And if those don’t answer whatever questions you might have, they’ve set up a survey to collect construction-related questions. SPU says the main reason for the project is to handle increased flows in the area; most of the work will be below-ground. We’re asking SPU about the latest projected cost; last year the utility told us it was budgeted at $1.2 million, with about $50,000 for the public-art component.
4:19 PM: SPU spokesperson Dylan King says the budget is still estimated at $1.2 million, but, “SPU is in the process of finalizing the design and will reevaluate the cost estimate once design is complete. The project team is also expecting increased budget needs for the artwork to accommodate the addition of the decorative panels and other art features included as part of the safety guardrail.” That rail, by the way, is expected to be 38.5 feet long and 49 inches high. The project is scheduled to go out to bid this fall.
More sun today! Here’s what else to expect in the hours ahead:
TALKING ABOUT TOLLS & FERRY FARES: As previewed here, the state Transportation Commission meets online starting at 9 am to talk about the process of getting ready to raise tolls (including the Highway 99 tunnel) and state-ferry fares.
CITY COUNCIL COMMITTEES: 9:30 am, the Public Safety and Human Services Committee (agenda and viewing info) talks about the future of the 911 Call Center and parking-enforcement officers; 2 pm, the Governance and Education Committee (agenda and viewing info) talks about child care.
ARTIST AS STORYTELLER: The next event in this virtual speaker series is online at 1 pm with Nic Masangkay, Seattle-based Filipinix cultural worker in music, poetry, multimedia, and transformative justice. Attendance info is in our series preview.
DEMONSTRATION: From organizer Scott, the weekly announcement:
Black Lives Matter sign waving
Tuesday, May 11, 4 to 6 pm, corner of 16th SW and SW Holden
Thursday, May 13, 4 to 6 pm, corner of 16th SW and SW Holden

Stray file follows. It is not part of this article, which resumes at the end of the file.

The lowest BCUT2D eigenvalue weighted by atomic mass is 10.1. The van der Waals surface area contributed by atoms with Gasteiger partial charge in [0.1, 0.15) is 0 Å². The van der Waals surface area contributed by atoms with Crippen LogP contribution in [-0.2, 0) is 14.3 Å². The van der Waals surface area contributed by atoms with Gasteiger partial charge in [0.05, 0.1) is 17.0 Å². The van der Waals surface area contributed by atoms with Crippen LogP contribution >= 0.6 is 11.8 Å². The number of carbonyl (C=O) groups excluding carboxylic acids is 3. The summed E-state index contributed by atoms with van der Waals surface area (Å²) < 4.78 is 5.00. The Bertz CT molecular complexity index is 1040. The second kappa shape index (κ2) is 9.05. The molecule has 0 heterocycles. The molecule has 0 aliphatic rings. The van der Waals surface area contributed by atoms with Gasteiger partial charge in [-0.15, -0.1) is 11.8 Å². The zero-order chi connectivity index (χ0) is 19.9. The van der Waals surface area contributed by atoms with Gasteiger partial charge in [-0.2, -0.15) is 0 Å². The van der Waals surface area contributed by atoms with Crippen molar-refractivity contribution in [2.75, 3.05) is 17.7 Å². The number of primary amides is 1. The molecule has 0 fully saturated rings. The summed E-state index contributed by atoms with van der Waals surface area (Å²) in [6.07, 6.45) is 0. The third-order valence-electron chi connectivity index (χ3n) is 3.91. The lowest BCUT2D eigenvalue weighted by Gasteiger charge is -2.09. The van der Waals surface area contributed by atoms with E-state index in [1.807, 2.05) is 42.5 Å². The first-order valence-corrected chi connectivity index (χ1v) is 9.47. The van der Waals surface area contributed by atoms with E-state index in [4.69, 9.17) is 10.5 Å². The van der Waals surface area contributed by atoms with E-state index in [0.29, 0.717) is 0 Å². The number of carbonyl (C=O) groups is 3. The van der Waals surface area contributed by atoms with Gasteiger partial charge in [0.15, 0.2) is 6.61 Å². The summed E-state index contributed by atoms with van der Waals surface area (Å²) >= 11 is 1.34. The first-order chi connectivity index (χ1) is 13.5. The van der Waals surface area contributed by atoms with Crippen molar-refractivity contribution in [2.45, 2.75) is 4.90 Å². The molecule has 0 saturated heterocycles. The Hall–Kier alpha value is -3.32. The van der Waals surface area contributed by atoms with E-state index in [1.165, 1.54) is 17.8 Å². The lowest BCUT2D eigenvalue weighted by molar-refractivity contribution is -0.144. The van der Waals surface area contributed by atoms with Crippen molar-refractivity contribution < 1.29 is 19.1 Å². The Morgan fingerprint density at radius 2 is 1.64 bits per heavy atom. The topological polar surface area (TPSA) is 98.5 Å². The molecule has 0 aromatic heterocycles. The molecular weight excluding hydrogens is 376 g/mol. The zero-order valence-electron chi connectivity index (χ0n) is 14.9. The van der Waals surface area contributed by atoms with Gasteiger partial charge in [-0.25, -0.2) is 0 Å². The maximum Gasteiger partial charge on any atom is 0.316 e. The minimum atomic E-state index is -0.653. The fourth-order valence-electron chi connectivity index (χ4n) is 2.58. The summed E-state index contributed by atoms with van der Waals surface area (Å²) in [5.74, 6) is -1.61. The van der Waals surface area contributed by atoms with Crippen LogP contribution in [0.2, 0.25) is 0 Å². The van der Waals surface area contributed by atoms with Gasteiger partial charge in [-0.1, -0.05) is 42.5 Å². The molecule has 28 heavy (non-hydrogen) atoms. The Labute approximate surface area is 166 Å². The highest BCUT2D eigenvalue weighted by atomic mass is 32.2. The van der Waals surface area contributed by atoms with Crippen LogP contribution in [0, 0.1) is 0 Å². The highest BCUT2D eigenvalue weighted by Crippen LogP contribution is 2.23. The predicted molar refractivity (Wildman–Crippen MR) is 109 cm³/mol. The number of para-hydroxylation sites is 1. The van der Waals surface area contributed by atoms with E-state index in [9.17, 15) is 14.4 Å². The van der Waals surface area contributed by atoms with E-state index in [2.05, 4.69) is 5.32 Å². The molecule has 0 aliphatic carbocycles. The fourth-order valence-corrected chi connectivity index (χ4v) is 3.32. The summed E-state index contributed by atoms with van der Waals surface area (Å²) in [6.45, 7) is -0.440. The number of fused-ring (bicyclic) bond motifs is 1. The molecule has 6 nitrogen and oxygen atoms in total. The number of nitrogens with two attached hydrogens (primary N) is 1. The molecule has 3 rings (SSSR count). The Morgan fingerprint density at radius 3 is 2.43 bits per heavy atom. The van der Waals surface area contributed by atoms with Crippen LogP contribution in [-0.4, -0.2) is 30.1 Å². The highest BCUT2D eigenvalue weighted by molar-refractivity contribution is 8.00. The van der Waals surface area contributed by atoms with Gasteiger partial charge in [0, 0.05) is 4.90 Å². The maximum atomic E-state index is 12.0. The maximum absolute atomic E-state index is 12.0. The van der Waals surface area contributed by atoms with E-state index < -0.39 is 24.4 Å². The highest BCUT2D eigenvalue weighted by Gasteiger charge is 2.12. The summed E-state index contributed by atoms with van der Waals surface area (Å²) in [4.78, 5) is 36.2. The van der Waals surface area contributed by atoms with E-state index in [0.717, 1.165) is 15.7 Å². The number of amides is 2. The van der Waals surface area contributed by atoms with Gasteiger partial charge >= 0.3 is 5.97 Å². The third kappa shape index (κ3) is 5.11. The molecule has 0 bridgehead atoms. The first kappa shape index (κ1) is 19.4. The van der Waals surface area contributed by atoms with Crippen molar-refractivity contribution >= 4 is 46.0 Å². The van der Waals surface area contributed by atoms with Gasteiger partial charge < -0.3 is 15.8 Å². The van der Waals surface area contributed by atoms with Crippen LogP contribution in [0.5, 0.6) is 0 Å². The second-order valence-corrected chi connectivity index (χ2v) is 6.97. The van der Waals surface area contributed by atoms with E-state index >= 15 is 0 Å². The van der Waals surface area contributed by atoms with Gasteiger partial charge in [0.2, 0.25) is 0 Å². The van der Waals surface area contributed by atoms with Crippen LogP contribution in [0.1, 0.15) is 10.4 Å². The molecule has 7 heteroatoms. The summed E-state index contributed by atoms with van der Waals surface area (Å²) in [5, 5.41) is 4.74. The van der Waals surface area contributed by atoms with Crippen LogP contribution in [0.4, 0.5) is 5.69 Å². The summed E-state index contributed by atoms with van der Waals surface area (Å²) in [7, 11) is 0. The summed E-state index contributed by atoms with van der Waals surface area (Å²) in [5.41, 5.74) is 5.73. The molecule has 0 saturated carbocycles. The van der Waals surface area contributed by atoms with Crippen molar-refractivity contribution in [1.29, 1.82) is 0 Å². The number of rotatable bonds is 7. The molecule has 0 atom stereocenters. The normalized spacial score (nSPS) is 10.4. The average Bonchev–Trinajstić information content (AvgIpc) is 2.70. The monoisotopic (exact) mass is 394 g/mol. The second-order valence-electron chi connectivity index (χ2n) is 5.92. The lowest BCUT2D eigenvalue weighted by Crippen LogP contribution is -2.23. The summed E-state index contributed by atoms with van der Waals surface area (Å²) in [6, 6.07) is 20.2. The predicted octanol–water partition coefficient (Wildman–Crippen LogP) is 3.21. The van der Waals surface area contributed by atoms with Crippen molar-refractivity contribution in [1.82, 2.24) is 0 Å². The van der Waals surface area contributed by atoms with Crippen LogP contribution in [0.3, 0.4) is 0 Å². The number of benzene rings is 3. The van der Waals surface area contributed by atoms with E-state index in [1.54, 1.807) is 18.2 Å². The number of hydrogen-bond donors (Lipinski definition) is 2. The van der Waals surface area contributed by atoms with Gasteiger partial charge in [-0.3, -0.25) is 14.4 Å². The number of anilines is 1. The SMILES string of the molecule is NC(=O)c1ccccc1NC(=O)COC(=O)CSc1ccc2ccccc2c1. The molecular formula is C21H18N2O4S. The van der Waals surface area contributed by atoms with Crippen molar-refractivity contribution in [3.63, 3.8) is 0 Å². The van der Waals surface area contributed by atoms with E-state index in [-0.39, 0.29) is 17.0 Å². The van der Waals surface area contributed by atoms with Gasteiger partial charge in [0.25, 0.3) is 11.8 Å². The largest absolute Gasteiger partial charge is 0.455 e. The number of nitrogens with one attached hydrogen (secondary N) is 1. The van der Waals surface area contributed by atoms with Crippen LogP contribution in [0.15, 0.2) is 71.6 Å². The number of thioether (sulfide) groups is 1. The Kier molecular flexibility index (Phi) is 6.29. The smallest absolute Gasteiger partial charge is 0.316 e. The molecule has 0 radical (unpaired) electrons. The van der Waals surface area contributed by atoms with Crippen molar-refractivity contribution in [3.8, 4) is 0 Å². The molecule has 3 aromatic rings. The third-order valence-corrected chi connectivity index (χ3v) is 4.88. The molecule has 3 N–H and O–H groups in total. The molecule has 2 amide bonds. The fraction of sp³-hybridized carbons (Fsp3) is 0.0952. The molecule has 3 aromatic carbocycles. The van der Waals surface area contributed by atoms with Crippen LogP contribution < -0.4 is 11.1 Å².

Come build awareness & stimulate actions to tear down the systems that have oppressed Black lives for over 400 years on this continent. Hold signs, meet neighbors and stand for racial justice. Scott at Puget Ridge Cohousing, endorsed by Hate-Free Delridge. Signs available.
FAUNTLEROY COMMUNITY ASSOCIATION:7 pm online (register here), with the agenda including a variety of topics including the annual survey, ferry issues, and police updates.
6:07 AM: Good morning. More sunshine today!
ROAD WORK UPDATES
35th/Graham – The work zone has now expanded into both southbound lanes of 35th at Graham, so it’s one lane each way using the northbound side.
Delridge project – This week’s plan spotlights the 21st/Delridge closure and says the end is in sight for Delridge/Orchard,
SW Yancy east of Avalon – Still closed for utility work related to housing construction.
Washington State Ferries is delaying the return to 3-boat service on the Triangle Route for at least another month.
The West Seattle Water Taxi continues on its spring/summer schedule – all day, 7 days a week, plus Friday and Saturday evenings; the free 773 and 775 shuttles are running daily too.
Metro is on its regular schedule.
BRIDGES AND DETOUR ROUTES
414th morning without the West Seattle Bridge. Here’s how it’s looking on other bridges and routes:
Low Bridge: 18th week for automated enforcement cameras; restrictions are in effect 5 am-9 pm daily – except weekends, when the bridge is open to all until 8 am Saturday and Sunday mornings. (Access applications are now available for some categories of drivers.)
Here’s a low-bridge view:
West Marginal Way at Highland Park Way:
Highland Park Way/Holden:
The 5-way intersection (Spokane/West Marginal/Delridge/Chelan):
And the 1st Avenue South Bridge (map):
For the South Park Bridge (map), here’s the nearest camera:
Are bridges opening for boats or barges? Check the @SDOTBridges Twitter feed.
Trouble on the streets/paths/bridges/water? Please let us know – text (but not if you’re driving!) 206-293-6302.